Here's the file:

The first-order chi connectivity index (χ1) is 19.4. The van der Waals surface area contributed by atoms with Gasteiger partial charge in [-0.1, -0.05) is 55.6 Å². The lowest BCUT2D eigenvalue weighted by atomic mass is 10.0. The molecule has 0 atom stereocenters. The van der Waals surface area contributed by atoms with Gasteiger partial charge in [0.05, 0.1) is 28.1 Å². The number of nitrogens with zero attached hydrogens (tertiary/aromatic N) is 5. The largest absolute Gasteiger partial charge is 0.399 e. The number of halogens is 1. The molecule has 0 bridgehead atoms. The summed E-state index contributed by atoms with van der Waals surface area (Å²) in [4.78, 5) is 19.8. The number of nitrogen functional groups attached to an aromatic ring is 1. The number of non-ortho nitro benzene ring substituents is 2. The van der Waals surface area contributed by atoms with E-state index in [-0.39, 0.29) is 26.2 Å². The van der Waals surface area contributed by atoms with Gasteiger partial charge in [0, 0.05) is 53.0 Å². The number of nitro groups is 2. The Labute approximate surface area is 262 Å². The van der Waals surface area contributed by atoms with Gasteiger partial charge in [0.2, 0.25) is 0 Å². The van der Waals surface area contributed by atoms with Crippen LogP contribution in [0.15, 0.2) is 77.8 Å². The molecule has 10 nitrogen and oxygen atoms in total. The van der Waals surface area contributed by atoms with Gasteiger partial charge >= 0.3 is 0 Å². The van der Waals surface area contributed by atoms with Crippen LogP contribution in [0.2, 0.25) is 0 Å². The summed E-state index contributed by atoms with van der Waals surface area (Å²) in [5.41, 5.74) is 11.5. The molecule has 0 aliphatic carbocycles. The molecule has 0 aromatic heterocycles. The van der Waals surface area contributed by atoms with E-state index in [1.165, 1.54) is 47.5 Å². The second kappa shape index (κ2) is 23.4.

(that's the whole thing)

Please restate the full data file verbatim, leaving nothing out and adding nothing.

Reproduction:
The first-order chi connectivity index (χ1) is 19.4. The van der Waals surface area contributed by atoms with Gasteiger partial charge in [-0.1, -0.05) is 55.6 Å². The lowest BCUT2D eigenvalue weighted by atomic mass is 10.0. The molecule has 0 atom stereocenters. The van der Waals surface area contributed by atoms with Gasteiger partial charge in [0.05, 0.1) is 28.1 Å². The number of nitrogens with zero attached hydrogens (tertiary/aromatic N) is 5. The largest absolute Gasteiger partial charge is 0.399 e. The number of halogens is 1. The molecule has 0 bridgehead atoms. The summed E-state index contributed by atoms with van der Waals surface area (Å²) in [4.78, 5) is 19.8. The number of nitrogen functional groups attached to an aromatic ring is 1. The number of non-ortho nitro benzene ring substituents is 2. The van der Waals surface area contributed by atoms with E-state index in [-0.39, 0.29) is 26.2 Å². The van der Waals surface area contributed by atoms with Gasteiger partial charge in [0, 0.05) is 53.0 Å². The number of nitro groups is 2. The Labute approximate surface area is 262 Å². The van der Waals surface area contributed by atoms with Gasteiger partial charge in [0.2, 0.25) is 0 Å². The van der Waals surface area contributed by atoms with Crippen LogP contribution in [0.15, 0.2) is 77.8 Å². The molecule has 10 nitrogen and oxygen atoms in total. The van der Waals surface area contributed by atoms with Gasteiger partial charge >= 0.3 is 0 Å². The van der Waals surface area contributed by atoms with Crippen LogP contribution in [0.2, 0.25) is 0 Å². The summed E-state index contributed by atoms with van der Waals surface area (Å²) in [5.41, 5.74) is 11.5. The molecule has 0 aliphatic carbocycles. The molecule has 0 aromatic heterocycles. The van der Waals surface area contributed by atoms with E-state index in [1.165, 1.54) is 47.5 Å². The second kappa shape index (κ2) is 23.4.